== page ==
- Masquerading is the action of creating a false online persona and sharing incorrect information. Most often, the goal is to embarrass a student and damage their reputation.
- Outing is a form of fraud and involves sharing private information with other students.
- Impersonation is when a student hacks into another's account using their username and password and poses as them on social media.
- Exclusion occurs when a student prevents another one from joining an online group via threats or other means.
- Flaming happens via text or chat when two students argue, and the conflict continues in person.
- Happy slapping is the action of posting a video of real-world fighting to an online source. This leads to humiliation, legal consequences, and long-term reputation damage for students involved in the fight.
- When a student watches every online move that another makes, it is considered cyberstalking and can lead to in-person harassment.
Cyberbullying Prevention: Tips for Teachers
What is Cyberbullying?
Cyberbullying involves using electronic mediums such as cell phones, computers, or tablets to threaten, intimidate, or humiliate other students. This form of bullying can involve sending hurtful text messages, circulating rumors via email, posting private information about another student on social media, and other similar malicious activities. A 2016 study found that only 40-50% of students know who is bullying them, with a 2015 study indicating 90% of cyberbullied teens were already bullied in-person.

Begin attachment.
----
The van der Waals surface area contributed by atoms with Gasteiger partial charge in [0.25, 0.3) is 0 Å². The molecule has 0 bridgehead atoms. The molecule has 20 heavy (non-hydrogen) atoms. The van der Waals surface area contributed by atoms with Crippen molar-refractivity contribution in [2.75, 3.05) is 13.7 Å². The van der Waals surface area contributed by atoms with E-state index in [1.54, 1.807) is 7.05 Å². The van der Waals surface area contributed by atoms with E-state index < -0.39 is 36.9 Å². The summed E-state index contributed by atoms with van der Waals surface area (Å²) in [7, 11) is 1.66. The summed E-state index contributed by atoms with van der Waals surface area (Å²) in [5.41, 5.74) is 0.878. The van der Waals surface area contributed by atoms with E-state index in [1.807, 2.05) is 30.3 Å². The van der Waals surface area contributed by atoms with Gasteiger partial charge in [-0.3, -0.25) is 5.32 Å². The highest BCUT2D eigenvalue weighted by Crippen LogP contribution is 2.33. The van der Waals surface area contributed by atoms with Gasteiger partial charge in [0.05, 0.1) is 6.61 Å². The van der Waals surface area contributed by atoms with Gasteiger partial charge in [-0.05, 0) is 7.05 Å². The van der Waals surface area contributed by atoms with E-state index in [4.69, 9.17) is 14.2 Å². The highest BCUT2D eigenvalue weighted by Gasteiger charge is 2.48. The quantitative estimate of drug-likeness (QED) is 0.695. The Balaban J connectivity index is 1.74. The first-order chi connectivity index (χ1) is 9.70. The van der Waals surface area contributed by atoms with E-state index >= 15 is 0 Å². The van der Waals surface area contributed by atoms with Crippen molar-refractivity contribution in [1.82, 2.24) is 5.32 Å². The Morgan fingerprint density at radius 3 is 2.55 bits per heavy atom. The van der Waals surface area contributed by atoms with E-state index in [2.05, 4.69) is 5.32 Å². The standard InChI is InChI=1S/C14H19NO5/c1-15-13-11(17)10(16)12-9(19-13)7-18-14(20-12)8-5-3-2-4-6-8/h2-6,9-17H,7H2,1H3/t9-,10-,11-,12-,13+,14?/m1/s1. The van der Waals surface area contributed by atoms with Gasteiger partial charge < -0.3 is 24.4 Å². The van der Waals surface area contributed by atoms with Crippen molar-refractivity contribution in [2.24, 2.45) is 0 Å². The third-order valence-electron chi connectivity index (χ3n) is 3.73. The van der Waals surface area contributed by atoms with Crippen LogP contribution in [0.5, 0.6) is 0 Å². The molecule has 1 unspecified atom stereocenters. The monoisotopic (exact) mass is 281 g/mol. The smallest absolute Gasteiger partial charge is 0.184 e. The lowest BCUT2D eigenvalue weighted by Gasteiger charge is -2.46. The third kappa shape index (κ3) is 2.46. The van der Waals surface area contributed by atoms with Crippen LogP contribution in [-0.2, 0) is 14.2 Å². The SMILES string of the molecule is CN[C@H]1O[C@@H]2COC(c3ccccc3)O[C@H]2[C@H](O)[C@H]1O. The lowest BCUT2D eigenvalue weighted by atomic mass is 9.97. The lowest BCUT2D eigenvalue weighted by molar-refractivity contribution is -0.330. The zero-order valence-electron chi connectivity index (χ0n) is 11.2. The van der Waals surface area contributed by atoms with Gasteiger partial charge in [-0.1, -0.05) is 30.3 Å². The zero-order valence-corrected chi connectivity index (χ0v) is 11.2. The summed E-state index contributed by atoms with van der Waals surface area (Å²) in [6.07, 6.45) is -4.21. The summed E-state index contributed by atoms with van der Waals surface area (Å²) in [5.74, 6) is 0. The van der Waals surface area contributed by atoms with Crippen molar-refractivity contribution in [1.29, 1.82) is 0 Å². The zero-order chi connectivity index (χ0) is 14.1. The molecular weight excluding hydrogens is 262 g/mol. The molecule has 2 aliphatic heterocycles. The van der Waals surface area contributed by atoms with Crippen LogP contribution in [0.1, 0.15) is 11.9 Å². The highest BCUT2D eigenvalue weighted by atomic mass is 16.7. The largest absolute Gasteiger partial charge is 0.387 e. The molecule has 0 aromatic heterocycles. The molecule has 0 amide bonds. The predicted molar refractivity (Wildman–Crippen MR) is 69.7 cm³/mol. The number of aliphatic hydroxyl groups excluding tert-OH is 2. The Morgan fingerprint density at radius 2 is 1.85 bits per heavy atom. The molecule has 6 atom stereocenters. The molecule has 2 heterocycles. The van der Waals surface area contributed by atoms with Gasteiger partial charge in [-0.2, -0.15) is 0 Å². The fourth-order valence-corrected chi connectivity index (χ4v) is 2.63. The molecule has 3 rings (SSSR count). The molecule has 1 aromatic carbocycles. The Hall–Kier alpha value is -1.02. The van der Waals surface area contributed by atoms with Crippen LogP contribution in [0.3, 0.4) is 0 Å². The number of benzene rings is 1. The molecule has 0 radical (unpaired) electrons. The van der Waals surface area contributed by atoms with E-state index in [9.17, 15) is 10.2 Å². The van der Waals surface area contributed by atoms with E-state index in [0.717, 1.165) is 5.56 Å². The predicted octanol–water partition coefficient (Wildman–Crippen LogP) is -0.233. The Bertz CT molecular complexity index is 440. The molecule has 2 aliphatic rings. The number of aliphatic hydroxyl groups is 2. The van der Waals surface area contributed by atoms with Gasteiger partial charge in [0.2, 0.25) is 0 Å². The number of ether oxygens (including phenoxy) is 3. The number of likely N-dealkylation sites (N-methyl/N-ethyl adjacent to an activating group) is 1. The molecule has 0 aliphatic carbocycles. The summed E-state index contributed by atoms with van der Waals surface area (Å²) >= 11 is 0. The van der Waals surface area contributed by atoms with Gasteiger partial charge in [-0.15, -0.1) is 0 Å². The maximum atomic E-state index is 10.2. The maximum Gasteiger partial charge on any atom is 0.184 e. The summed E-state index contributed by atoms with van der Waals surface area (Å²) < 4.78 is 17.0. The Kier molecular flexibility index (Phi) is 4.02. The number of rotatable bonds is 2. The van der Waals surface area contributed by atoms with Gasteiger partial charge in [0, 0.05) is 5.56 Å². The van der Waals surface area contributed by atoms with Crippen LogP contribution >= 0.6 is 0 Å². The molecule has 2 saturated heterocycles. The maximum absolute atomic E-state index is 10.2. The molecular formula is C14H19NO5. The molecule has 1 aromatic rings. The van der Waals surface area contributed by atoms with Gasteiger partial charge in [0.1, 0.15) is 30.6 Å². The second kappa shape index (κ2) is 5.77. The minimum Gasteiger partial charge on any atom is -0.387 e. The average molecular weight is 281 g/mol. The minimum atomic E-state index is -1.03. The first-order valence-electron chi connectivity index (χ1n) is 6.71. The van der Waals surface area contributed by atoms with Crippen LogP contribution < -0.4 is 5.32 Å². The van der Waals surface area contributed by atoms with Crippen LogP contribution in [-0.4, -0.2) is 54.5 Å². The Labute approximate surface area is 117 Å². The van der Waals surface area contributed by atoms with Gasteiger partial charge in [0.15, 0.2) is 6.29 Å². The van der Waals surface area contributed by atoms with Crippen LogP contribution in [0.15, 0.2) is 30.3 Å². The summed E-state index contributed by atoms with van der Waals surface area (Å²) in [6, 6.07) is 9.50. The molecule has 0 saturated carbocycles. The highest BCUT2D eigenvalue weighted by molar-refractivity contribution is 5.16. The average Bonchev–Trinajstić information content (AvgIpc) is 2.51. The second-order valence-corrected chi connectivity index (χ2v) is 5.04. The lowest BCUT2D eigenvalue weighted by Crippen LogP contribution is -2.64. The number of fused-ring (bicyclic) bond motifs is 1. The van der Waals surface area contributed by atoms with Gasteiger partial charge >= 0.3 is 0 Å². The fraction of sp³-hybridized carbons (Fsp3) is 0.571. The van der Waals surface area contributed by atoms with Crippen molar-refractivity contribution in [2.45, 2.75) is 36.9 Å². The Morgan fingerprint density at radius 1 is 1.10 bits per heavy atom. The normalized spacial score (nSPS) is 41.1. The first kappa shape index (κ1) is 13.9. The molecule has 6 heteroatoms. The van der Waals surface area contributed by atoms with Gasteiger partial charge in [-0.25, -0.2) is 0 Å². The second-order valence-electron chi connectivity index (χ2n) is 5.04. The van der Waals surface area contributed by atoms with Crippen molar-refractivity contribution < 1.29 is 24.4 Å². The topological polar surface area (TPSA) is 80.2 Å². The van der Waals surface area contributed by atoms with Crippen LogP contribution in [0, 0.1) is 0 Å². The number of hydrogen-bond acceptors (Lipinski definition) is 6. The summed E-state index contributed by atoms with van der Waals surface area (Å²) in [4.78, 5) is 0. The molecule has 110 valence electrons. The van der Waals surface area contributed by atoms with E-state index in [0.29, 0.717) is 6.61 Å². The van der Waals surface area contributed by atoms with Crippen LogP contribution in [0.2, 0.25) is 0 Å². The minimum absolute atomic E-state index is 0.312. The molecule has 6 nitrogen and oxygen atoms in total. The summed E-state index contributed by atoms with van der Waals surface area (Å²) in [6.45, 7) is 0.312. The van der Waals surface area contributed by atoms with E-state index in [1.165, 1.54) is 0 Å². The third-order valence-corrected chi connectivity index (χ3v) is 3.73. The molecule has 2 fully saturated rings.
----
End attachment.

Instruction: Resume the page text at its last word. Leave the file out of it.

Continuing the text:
Cyberbullying statistics show it is an increasingly common form of bullying. Many students are constantly connected via their cell phone or computer, which means the consequences of cyberbullying can be incredibly pervasive for students, disrupting their lives whether they are at home or school.
Examples of Cyberbullying
Posting rude and hateful comments on social media, stealing and sharing personal information online, and threatening physical harm over email or instant messenger are all examples of cyberbullying.
Additional types of cyberbullying include the following:
How to Prevent Cyberbullying in Schools
Since students spend most of their day in school, teachers play a crucial role in preventing cyberbullying. Although it is difficult to detect and resolve, there are ways teachers can help. A study found that the best actions for teachers are to listen to students, follow up to see if the issue is resolved, and offer advice when asked.
Teachers should build trust with students and make themselves readily available for children to communicate their problems or concerns. With carefully planned activities and discussions within the classroom, teachers can present themselves as resources and create safe zones to discuss cyberbullying.
To report cyberbullying, useful information includes: details on what happened, when the bullying took place, what was said during the interaction, and how long the interaction lasted for.
Teachers should always notify school administration of any bullying incidents. The school will need to take serious action if the harassment is discriminatory (bullying based on race, sex, disability, religion, or sexual orientation). Cyberbullying must be reported to the police if the bullying consists of violent threats, hate crimes, stalking, criminal offenses, or child pornography.
Cyberbullying Resources for Teachers
The best solutions for cyberbullying are educating students about what it is and how to get help, or ending the problematic behavior as quickly as possible. The more interaction there is between the bully and the victim, the more the person who is bullying will gain satisfaction from their behavior and continue their harassment.